The darkness of man's heart refers to the savage in all of us. Golding is suggesting that society, like these boys, would revert to savagry if left to our own devices. That deep inside of all of us lives the "beast". Golding points it out to us not only through the actios of Jack and his tribe, but also the condescending naval officer who can't believe what they boys are doing to each other (although his job consists of the very same thing).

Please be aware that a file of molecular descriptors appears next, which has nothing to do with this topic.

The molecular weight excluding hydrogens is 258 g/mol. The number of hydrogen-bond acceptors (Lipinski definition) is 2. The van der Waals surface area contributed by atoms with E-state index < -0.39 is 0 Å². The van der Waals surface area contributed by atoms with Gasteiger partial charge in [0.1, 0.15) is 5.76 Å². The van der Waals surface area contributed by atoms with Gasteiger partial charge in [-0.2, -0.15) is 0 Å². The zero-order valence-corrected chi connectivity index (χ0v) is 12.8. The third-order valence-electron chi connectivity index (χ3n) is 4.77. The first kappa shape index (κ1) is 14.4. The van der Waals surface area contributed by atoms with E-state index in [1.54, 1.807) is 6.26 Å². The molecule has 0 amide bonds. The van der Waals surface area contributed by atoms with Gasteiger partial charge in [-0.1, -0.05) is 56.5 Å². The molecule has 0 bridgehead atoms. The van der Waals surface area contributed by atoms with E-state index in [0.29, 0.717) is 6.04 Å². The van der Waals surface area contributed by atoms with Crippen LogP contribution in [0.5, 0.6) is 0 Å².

The end of innocence refers to what these boys will now have to deal with. I always ask my students who they think it would be tougher to be when they get back to civilization: Jack or Ralph. Either way, you have to cope with what has happened on this island, and these boys are no longer going to enjoy the carefree thoughts that most twelve year olds are allowed. They have been a part of something greater and have experienced the darkness of their own hearts much sooner than most.